Sometimes when Edwin Ngongbo is driving his son to watch their cousin play in a Robinson Secondary School football game, or he’s pulling up to the family’s Fairfax day care center, he thinks about his own youth in Bamenda, Cameroon.
It’s half a world and lifetime away, and that’s how it feels.
It’s in this hilly city in central/western Africa, marked by swathes of grassland, where Edwin would run for hours, playing soccer or carrying stones to help his builder grandfather.
“Bringing up a child in Africa, you provide food, shelter and education,” Edwin said. “That’s how you show love.”
Here, he said, parents are expected to be present for every game, to organize play dates, and to help with school projects. “I love doing that, but it’s different,” Edwin said.
And in Bamenda, the role of parent was blurred: One’s aunt or uncle might play as much a role in nurturing a child as her or his mother or father.
In Edwin’s case, it was his grandparents: John and Christina Ngongbo helped raise him. Like many young Cameroonians, Edwin’s mother, Lucie, had dreams of going to America to flee from an autocratic regime and create a better life for her family. So when Edwin was 10, Lucie left for Washington, D.C., and Howard University.
John “Pa” Ngongbo took care of Edwin while Lucie was away. He was the one who paid Edwin’s school tuition, and encouraged Edwin when he wanted to take debate classes or study French literature.
Edwin finished primary school, then secondary school. He received a bachelor’s in law degree.
And two weeks after passing the bar in Cameroon, at age 22, he boarded a plane for America. He remembers feeling nervous, apprehensive. But “mostly excited and grateful for the opportunity.”
Lucie at this point had completed both undergraduate and graduate work, and had received a doctorate in environmental sciences/education from Southern Illinois University at Carbondale. She had created a life here, and she was ready for her children.
That flight to America changed everything for Edwin. “Whatever I have achieved is mostly by virtue of coming to America,” he said. His plan was to become a lawyer in America, as he’d intended in Cameroon. But that would have required more expensive schooling.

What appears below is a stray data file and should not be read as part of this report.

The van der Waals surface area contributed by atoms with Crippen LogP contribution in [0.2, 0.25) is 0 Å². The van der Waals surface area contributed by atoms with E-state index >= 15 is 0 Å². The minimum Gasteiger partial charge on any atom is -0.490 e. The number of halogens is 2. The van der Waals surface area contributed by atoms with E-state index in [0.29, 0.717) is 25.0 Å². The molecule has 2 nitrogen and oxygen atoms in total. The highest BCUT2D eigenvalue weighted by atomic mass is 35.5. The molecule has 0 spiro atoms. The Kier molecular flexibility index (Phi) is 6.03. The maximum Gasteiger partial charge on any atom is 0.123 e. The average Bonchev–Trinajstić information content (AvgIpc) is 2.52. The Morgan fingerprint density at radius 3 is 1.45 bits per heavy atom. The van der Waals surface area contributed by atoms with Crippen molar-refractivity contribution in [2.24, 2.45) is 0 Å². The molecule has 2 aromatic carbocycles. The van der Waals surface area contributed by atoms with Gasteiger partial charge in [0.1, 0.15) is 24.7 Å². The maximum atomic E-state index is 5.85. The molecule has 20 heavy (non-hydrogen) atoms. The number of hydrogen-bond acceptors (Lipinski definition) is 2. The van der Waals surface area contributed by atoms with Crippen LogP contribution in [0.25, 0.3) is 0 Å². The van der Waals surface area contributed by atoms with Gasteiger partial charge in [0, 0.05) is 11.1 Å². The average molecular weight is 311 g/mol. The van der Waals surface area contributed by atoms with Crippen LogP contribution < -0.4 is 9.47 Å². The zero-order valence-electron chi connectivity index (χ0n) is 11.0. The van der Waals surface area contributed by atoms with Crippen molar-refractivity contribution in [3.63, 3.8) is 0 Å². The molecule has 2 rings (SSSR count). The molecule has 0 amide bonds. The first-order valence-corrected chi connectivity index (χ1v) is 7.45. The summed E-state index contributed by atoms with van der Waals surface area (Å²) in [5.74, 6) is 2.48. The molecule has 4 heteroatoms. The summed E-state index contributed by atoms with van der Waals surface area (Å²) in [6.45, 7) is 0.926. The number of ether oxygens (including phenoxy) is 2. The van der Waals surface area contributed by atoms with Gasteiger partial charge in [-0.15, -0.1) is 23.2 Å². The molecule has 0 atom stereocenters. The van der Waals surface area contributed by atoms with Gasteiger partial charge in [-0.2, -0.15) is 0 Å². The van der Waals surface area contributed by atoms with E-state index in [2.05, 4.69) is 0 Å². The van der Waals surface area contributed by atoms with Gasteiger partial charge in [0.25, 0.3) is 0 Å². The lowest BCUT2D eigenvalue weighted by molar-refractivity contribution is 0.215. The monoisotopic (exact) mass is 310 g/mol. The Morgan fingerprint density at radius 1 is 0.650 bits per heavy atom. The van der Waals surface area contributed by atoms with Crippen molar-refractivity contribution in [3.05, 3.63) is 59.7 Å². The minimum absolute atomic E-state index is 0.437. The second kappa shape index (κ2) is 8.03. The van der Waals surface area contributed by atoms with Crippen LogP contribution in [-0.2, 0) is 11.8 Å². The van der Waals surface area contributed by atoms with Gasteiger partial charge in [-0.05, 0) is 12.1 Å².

“And I’m a realist,” he said. “I have a heavy accent and foreign credentials. People told me I might not get the attorney job I wanted even with another law degree.
“But you can get fulfillment in a lot of different ways.”
So he did. Edwin’s arrival in America coincided with the dot-com boom of the late 1990s. He began taking computer classes, including one in database administration. That led to an IT job with the federal government, one he holds today.
He earned two master’s degrees in the last 15 years, including a master’s in business administration and another in law, from the University of Virginia.
He thinks sometimes that he’d like to pursue a theology degree as well.
The Cameroonian community in the Washington area is large, Edwin said, and through that he met his wife, Liz. Together they are raising Jason (6) and Jordan (2).
While other family members from Bamenda over time have made their way to Fairfax County to join the Ngongbos, many stayed behind. Still, they are very much a part of Edwin’s life.
“In America, people think about paying for the mortgage and the electric bill and day care,” he said. Edwin’s bills include tuition payments for cousins in Africa and medical payments for a sick aunt. It’s how he pays it forward, he said.
“To be able to do those things gives me an opportunity to help others in my family who haven’t been as fortunate,” he said.
“You can’t have everything in life, but there is something for everyone.”